April is the hottest time of year in the Rio Balsas valley, midway between Mexico City and coastal Acapulco. A half-finished dirt highway coils up and down steep ochre hillsides, dotted with low trees and many-armed cactus. Between the hills, the river snakes along the baking bottomland, its blue-brown water reflecting a big sky and the blazing sun. The fields are still brown; planting begins in May when--with luck--the rains come. This is the landscape that has inspired two generations of Nahua amate painters.
These indigenous artists live and work at a strange frontier between past and future. They are Nahuatl speakers, self-taught, many of them living the traditional Nahua farmer's life. On the same type of bark paper used in Aztec codices, the amate painters tell the historias, the ongoing story, of the Nahua people. Within the stylized borders that frame the paper, their picture-stories run like a river between mountains: village life, celebrations, field upon field of corn, harvest, dreams, death; the razor edge of modern life and its politics, strife, and protest; and underlying everything, a deep love of the earth and the river and the radiant sun.
The amate movement built on age-old Nahua practices, but it became a connecting force for people of the Rio Balsas and beyond: a bridge between the Nahua and the wider world, with patrons and collectors in Mexico, the United States, Europe, and Japan seeking out the painters and their work. Though amate painters are not as well known as some other traditional Mexican artists, over the years many collectors and connoisseurs have been drawn to the state of Guerrero, lured by the images coming out of the Rio Balsas region. The interactions among the artists and their patrons--including their united response to a major threat to the community--added another layer to the Nahuas' story.
Martial Camilo Ayala, among the best known of the amate painters, lives off a narrow, bustling street near the city center of Cuernavaca. Thanks to a Mexican collector and patron, he has an apartment with an attached studio. But he retains strong ties to the village of San Agustin Oapan--where his brothers Juan and Felix, also recognized amate painters, still live--and keeps a house and farmland there.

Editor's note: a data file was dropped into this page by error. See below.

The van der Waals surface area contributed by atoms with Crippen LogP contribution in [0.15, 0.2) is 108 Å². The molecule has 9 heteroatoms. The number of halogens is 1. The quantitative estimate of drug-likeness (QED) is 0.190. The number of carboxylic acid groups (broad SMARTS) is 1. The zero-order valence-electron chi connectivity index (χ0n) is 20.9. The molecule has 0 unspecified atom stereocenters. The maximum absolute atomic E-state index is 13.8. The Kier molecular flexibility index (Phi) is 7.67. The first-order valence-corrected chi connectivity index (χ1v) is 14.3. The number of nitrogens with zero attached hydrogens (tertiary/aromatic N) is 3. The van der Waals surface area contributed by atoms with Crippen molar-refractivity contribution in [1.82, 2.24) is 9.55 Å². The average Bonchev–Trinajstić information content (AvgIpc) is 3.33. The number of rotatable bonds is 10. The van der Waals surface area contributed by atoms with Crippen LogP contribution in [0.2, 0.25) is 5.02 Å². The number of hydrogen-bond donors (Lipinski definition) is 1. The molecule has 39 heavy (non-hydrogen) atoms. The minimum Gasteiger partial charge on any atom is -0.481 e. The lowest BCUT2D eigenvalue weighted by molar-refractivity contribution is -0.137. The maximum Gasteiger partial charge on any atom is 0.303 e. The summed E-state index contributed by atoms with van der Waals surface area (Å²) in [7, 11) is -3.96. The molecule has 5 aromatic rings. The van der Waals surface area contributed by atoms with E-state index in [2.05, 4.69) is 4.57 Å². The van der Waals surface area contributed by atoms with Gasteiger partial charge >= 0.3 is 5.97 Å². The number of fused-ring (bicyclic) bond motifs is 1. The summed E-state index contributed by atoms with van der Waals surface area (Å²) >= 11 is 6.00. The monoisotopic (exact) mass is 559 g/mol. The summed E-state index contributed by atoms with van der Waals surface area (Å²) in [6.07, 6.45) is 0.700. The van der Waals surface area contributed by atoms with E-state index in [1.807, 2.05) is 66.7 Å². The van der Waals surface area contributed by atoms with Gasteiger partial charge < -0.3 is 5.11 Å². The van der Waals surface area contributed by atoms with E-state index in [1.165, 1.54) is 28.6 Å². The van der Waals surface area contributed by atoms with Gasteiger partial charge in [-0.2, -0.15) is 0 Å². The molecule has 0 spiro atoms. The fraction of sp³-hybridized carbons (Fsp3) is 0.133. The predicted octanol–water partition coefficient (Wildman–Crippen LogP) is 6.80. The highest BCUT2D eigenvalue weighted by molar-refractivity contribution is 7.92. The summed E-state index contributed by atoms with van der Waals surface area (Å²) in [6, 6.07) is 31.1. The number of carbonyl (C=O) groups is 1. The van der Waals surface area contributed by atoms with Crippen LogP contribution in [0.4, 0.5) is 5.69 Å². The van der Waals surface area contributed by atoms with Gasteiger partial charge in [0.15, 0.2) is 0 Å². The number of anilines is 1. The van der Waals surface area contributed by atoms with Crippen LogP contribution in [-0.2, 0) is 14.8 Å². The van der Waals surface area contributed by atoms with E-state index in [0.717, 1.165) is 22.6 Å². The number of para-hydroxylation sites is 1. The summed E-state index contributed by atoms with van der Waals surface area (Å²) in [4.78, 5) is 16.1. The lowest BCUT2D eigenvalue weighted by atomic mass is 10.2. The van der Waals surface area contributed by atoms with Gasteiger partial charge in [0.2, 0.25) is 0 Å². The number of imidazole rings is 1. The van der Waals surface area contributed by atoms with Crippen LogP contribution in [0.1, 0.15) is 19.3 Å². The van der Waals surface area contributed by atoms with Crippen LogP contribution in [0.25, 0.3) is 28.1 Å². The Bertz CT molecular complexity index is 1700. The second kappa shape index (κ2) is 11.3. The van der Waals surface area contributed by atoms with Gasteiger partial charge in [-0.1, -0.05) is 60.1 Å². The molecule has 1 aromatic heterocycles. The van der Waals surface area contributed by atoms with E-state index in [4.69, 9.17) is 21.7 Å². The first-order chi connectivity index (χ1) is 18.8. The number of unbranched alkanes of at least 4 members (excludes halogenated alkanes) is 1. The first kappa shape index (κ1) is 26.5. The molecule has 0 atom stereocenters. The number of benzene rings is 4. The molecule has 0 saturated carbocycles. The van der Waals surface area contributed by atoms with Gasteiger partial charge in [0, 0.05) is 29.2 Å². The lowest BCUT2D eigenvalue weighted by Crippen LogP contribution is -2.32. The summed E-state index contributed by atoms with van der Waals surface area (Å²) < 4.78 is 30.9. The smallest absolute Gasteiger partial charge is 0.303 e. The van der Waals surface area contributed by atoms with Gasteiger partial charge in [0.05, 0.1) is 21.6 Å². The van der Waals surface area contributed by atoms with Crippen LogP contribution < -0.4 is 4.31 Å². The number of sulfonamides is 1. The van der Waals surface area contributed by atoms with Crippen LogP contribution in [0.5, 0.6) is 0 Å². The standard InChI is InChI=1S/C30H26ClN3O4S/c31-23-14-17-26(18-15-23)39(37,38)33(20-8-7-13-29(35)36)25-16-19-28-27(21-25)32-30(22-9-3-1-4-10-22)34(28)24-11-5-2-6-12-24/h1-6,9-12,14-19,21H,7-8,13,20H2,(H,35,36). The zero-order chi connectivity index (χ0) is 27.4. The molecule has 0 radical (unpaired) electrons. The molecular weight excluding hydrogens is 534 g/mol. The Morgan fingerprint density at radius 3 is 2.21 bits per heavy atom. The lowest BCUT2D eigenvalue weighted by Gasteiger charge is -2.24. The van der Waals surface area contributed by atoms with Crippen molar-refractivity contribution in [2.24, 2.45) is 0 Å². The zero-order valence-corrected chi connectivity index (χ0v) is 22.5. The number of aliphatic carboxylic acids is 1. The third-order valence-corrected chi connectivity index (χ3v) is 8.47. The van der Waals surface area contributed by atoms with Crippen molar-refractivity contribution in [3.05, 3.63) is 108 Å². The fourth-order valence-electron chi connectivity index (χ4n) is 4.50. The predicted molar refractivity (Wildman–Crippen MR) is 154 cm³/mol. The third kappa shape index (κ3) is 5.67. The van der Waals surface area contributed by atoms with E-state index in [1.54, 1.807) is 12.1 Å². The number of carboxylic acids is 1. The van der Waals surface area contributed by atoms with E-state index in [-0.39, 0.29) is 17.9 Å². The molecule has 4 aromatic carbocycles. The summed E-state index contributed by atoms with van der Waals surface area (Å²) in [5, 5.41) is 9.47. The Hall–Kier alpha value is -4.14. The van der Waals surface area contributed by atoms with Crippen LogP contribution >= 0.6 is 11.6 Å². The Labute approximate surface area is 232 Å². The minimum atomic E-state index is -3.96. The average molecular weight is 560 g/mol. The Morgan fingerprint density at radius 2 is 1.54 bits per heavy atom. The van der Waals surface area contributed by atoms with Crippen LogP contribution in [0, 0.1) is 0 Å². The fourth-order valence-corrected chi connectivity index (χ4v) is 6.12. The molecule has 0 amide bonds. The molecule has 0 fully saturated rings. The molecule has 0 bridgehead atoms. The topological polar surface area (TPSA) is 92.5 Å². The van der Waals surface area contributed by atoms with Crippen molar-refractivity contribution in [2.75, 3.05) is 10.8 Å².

Camilo is a compact man with eyes that seem to watch the world while looking within. In his studio, a fan cools the spacious tidy room, floored in large pink marble tiles. Shelves holding jars of paints and brushes, and paintings in various stages--most commissions for clients--hang on the peach-colored walls. Yard-wide sheets of amate paper unroll in raw-silk shades of cream, silver-gray, and purplish brown. The paper is heavy, its texture densely alive with swirls and fissures, as if the tree still lived within. Camilo special-orders it for weight and durability. "I want to have a high-quality paper for my customers," he says.
Up the long hill to Xochicalco, some of his works--from the collection of a Mexican patron--are on display. The museum sits at the top of a broad hill adjacent to the ruins of Xochicalco, with its solar observatory, stone temples, ball courts, and terraces. In its little garden, under a plum tree, sits Marcos Antonio Santos Ramirez, director of the museum and of the Xochicalco archaeological region. Amate paintings, he says, embody the vision of an ancient past.
"In olden times, tlacuilos--painting specialists--played an important role. They made the paints, painted the buildings, and produced the codices that expressed their worldview. In Mesoamerica, this worldview was rooted in agriculture, and the work of these ancient artists revolved around the cultivation of corn," Santos Ramirez says. "The painters of the Alto Balsas have taken up this tradition using amate paper--the same material that was used for the codices. So the amate painters have rescued the traditions and worldview of pre-Hispanic times. …